Back in the 18th century, the Town Trustees, who managed the entire town then—now they oversee wetlands, bay bottoms, and beaches—would meet in the Town House, a building that now stands next to the Clinton Academy on Main Street. A couple of hundred years later, the Trustees held their most recent meeting, on Tuesday, November 25, in the same building, just for old times sake.
And they held it in costume, by candlelight, shivering a little in the cold, unheated building.
“We do it just so we look like our predecessors and feel like they did,” said Diane McNally, clerk for the Trustees, a panel created by royal patent in the 1600s and in continuous existence ever since. “With no heat or electricity, they met and managed these wonderful resources that we have.”
This is the third year the board has dressed up in costumes, lent to them by the Historical Society, and met in the Town House. Normally, the Trustees hold their twice-monthly meetings at the considerably more comfortable Town Hall meeting room or at the Trustees’ offices on Bluff Road in Amagansett.
At the special meeting, the women Trustees wore dresses “that covered us from neck to toe,” said Ms. McNally, and the men wore woolen capes. The board’s attorney, John Courtney, donned a tricornered hat in honor of the occasion. Although women have long served on the Board of Trustees in modern times, they would not have served back in 1686, when the Town Trustees were formed, or for many years after that.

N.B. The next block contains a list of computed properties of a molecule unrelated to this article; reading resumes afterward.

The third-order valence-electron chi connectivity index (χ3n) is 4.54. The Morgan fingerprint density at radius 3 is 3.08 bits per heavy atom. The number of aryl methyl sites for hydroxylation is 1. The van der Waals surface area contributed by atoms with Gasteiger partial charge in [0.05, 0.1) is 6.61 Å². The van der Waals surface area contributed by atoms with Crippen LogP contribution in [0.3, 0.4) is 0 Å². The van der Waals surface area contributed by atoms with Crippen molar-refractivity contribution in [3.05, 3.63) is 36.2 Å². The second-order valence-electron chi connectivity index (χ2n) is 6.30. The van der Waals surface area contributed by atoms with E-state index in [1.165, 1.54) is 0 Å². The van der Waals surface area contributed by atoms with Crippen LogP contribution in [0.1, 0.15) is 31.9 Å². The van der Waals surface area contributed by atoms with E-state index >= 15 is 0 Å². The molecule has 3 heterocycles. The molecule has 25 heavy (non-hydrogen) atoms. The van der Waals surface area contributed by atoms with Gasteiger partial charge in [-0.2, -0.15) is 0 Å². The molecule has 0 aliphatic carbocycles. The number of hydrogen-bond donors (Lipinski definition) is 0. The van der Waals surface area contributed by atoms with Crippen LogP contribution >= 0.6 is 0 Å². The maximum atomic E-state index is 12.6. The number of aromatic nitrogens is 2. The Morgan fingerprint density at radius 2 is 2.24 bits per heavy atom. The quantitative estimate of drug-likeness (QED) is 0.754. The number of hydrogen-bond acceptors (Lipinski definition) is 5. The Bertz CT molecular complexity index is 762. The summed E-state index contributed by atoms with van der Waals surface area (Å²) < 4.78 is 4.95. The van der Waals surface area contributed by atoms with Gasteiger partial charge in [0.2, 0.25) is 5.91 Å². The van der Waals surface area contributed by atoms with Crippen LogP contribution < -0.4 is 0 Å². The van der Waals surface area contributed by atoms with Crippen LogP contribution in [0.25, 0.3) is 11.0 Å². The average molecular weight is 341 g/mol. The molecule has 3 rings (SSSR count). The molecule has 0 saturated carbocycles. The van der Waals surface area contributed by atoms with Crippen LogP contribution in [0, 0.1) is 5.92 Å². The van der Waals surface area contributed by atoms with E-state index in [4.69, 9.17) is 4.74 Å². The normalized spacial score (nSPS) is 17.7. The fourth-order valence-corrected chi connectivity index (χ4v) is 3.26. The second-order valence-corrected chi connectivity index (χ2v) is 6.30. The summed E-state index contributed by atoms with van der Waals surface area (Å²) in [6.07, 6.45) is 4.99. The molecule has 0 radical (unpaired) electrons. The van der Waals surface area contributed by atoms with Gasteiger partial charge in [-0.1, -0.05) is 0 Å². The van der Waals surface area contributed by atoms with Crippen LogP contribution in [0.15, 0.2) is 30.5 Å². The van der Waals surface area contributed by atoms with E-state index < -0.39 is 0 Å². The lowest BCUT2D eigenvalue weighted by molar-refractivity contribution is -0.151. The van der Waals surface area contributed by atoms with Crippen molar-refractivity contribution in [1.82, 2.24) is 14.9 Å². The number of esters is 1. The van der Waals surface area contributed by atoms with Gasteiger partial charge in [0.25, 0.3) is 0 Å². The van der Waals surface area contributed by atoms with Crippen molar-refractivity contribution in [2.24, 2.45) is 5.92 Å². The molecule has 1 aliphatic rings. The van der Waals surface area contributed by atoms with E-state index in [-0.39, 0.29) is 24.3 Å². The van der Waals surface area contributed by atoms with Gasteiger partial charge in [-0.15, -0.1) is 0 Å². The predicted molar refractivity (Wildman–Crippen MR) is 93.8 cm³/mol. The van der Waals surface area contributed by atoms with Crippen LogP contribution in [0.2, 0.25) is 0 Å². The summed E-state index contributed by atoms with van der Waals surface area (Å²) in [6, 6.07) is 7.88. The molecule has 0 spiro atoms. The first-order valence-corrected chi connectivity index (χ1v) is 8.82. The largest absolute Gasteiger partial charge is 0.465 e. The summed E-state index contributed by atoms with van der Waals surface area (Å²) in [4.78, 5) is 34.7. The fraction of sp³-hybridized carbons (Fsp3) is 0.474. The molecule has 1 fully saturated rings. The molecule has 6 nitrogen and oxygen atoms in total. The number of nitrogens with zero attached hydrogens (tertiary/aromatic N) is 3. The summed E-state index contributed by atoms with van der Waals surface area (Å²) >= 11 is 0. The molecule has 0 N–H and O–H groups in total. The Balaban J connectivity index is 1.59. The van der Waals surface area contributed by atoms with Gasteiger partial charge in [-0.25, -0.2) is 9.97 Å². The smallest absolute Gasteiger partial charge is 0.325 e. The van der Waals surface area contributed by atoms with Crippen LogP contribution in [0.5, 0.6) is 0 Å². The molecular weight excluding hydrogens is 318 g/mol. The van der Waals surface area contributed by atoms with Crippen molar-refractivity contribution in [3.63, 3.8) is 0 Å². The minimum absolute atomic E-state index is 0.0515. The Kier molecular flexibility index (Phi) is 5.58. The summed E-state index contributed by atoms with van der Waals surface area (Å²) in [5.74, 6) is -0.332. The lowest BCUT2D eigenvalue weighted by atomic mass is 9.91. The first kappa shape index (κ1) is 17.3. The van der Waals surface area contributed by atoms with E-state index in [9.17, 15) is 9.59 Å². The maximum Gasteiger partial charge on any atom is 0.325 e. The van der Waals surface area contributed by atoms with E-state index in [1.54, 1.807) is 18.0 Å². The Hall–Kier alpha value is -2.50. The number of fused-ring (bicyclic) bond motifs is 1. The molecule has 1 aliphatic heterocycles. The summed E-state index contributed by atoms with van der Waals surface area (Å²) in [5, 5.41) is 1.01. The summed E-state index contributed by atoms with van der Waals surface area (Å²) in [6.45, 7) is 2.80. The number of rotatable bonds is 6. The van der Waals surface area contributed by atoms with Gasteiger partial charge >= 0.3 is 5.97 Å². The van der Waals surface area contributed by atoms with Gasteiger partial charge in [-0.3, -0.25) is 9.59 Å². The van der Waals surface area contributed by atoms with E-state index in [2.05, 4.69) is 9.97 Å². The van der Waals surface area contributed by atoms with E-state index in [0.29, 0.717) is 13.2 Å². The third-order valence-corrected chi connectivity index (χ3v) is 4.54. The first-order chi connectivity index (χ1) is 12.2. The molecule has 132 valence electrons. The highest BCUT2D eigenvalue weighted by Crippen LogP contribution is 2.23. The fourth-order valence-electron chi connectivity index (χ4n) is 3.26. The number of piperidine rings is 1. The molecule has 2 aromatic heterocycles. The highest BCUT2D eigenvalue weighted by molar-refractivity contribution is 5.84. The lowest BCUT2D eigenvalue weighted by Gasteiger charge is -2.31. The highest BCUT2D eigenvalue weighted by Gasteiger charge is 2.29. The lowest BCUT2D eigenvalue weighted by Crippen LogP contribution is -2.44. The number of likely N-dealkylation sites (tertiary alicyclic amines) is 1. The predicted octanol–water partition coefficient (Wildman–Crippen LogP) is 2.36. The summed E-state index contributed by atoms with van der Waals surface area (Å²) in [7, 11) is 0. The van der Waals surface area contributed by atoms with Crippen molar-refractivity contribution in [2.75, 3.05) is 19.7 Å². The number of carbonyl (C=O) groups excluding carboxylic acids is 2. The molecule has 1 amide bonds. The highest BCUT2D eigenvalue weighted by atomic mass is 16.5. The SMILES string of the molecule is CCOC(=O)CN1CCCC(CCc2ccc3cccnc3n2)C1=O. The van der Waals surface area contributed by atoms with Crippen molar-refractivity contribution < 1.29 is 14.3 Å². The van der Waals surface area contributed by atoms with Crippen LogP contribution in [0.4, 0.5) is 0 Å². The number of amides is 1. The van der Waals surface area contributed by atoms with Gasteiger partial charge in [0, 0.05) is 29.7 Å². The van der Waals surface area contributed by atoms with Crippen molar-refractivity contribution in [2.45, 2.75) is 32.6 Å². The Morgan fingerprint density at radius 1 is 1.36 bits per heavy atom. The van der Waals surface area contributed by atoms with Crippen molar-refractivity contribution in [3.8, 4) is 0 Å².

The nine-member Town Trustees, one of the two oldest sitting governmental boards in the country, are in charge of all lands in town that have not been divided and put under private ownership, Ms. McNally said. The other oldest board is the Southampton Town Trustees, created by Governor Dongan in 1686.
“We govern the bottomlands of the harbors, the beaches, some roads and some land parcels,” Ms. McNally explained. “For example, we own 49 small lots at Lazy Point, where the resident owns the house and we lease them the land. We also regulate shellfish, moorings and docks,” she said.
The Trustees were the original governing board for East Hampton. Under the Dongan Patent, the town was officially incorporated into the British Colony of New York and given its freedom to rule its own citizenry with the elected Board of Trustees. The patent was signed by the then-governor of the colony of New York, Thomas Dongan. Political governance of the town was passed to the Town Board in the early 20th century by an act of the State Legislature.
At the special meeting last Tuesday, the Trustees dispensed with their usual agenda, and focused instead on taking note of all the things that the 17 committees that carry out the work of the board have been up to. “We wanted this meeting to be fun as well as educational for the community,” Ms. McNally said. The Accabonac Committee, for example, this year coordinated the excavation of the Gerard Drive culvert; reviewed and approved permits for 59 moorings, 10 duck blinds and 50 permits for kayak racks at Louse Point.
The Aquaculture Committee has been working on a research permit for winter flounder stock enhancement and is coordinating with the town’s hatchery on a three-year scallop restoration project.
The Beaches Committee has reviewed applications for eight dune restorations and it also has acted as a liaison with the Natural Resources Department in the protection of the piping plover.